The EU’s GDPR provides that pseudonymized data, while still “personal”, may be used for purposes other than those for which it was collected. In addition, data controllers may use pseudonymization to satisfy GDPR’s data security requirements, and in some circumstances controllers need not satisfy certain data subject requests related to pseudonymized data. In other words, while pseudonymized data is still caught by the GDPR, it takes a more flexible approach to such data. Recital 26 of the GDPR states that the legislation is not concerned with the processing of anonymous information.
California’s CCPA excludes de-identified information from its reach entirely, provided that the controlling business implements safeguards and processes prohibiting re-identification, as well as processes to prevent the inadvertent release of de-identified data, and does not make any attempt to re-identify the information.
Under both GDPR and the CCPA, data is considered de-identified is when it is not reasonably likely that it could be used to re-identify the individual.
How would the CPPA define de-identified information?
If passed, the CPPA would not actually define “de-identified information”. Instead, it would define the process of de-identification: “to modify personal information – or create information from personal information – by using technical processes to ensure that the information does not identify an individual or could not be used in reasonably foreseeable circumstances, alone or in combination with other information, to identify an individual.
The CPPA would thus bring de-identified information squarely within the scope of Canada’s federal private-sector privacy regime.
The inclusion of de-identified information under CPPA would be broadly consistent with the OPC’s prior commentary that de-identified information may still be “personal.” Essentially, the CPPA would carve out “de-identified” information as a subset of “personal information” to which certain exemptions or obligations would apply. This is similar to how de-identified information is treated under the GDPR, but falls short of a total exclusion as is the case under the CCPA.
In addition, the CPPA would shift the line between “de-identified” and truly anonymous information. Information would be “de-identified” (and hence not anonymous) where re-identification is “reasonably foreseeable”, rather than a “serious possibility.” In theory, this would broaden the scope of what would be considered “de-identified” information (and thus regulated), and narrow the scope of what would be considered anonymous information (and thus not regulated). This would also bring Canada into line with the international regulations described above.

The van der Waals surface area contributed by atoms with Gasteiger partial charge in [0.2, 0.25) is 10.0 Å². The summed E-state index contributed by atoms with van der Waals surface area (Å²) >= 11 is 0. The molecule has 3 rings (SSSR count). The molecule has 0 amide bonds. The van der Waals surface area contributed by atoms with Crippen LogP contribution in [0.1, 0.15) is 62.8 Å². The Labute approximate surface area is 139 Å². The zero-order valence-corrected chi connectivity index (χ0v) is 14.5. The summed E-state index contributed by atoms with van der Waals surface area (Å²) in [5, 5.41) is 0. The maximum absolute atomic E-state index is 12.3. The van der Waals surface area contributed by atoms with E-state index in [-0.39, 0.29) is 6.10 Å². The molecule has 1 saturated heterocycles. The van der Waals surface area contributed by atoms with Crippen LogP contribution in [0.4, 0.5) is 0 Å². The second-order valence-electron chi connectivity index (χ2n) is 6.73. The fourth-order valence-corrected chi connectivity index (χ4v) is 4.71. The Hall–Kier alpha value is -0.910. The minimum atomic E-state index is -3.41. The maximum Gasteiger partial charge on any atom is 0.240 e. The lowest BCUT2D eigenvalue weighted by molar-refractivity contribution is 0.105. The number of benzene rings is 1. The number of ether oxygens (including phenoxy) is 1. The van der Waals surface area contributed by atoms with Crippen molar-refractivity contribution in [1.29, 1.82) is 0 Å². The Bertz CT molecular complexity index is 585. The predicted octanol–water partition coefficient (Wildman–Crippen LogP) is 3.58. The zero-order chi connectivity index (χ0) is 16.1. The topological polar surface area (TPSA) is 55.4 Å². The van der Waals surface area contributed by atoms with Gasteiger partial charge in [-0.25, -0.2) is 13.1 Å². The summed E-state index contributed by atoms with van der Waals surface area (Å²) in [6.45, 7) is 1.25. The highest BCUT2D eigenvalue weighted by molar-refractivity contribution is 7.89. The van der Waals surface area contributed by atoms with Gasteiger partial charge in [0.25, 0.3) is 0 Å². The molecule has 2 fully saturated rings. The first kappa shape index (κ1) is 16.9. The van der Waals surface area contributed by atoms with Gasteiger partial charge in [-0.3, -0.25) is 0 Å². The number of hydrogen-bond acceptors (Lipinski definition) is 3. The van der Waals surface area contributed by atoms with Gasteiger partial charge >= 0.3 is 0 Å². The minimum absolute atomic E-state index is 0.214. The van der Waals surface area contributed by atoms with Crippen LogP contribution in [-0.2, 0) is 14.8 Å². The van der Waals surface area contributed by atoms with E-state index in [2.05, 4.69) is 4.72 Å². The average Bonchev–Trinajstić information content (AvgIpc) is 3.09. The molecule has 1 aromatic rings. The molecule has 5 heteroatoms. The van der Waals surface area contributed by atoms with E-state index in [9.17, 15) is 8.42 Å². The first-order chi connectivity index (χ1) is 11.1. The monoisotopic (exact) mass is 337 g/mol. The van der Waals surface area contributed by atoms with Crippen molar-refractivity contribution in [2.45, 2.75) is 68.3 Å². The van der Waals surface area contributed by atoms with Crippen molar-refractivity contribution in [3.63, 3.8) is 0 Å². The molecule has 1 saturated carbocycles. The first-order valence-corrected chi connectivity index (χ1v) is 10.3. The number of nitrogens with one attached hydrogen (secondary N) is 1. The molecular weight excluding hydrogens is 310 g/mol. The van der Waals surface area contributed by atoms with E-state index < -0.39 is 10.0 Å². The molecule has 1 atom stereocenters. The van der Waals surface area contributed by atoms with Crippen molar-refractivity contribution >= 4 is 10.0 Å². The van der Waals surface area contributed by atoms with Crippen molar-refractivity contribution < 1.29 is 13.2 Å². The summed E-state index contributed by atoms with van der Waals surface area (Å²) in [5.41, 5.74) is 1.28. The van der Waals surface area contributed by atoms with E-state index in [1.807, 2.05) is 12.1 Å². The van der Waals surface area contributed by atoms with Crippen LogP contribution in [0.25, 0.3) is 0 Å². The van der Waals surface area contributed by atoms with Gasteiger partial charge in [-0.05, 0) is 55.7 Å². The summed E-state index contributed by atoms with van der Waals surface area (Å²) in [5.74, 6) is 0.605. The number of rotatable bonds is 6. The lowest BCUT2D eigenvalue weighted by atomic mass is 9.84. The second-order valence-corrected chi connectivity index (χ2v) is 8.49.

As currently drafted, the CPPA does not provide any further detail as to when re-identification would be “reasonably foreseeable”. Rather, the CPPA would require organizations to ensure that any technical or administrative measures applied to the information are proportionate to:
- the purpose for which the information is de-identified; and
- the sensitivity of the personal information.
At a minimum, it seems that organizations would be expected to balance the method of de-identification against the proposed use of the de-identified information, as well as the information’s sensitivity.
The inclusion of the “purpose” and “sensitivity” considerations is a bit confusing. It appears that what is intended here is that the more robust de-identification measures should be used where the personal information is particularly sensitive, and the purpose exposes the de-identified information to increase risk (for instance, used for a public facing purpose as opposed to being limited to internal use only). This is really a risk of harm analysis, and may be more understandable framed that way: are the measures applied proportionate to the harms that could result if the information were to be re-identified?
Organizations would not be required to use a particular technique of de-identification, as is the case under the GDPR (i.e. pseudonymization), and could seemingly use methods such as randomization (i.e. modifying data attributes such that their new value differs from their true value in a random way) or aggregation (i.e. grouping values into ranges).
What about information created from personal information?
The definition in the CPPA specifically captures “information create[d] from personal information”. This is very broad, and creates the potential for overreach, in which very little information can ever be anonymous (and therefore escape privacy laws).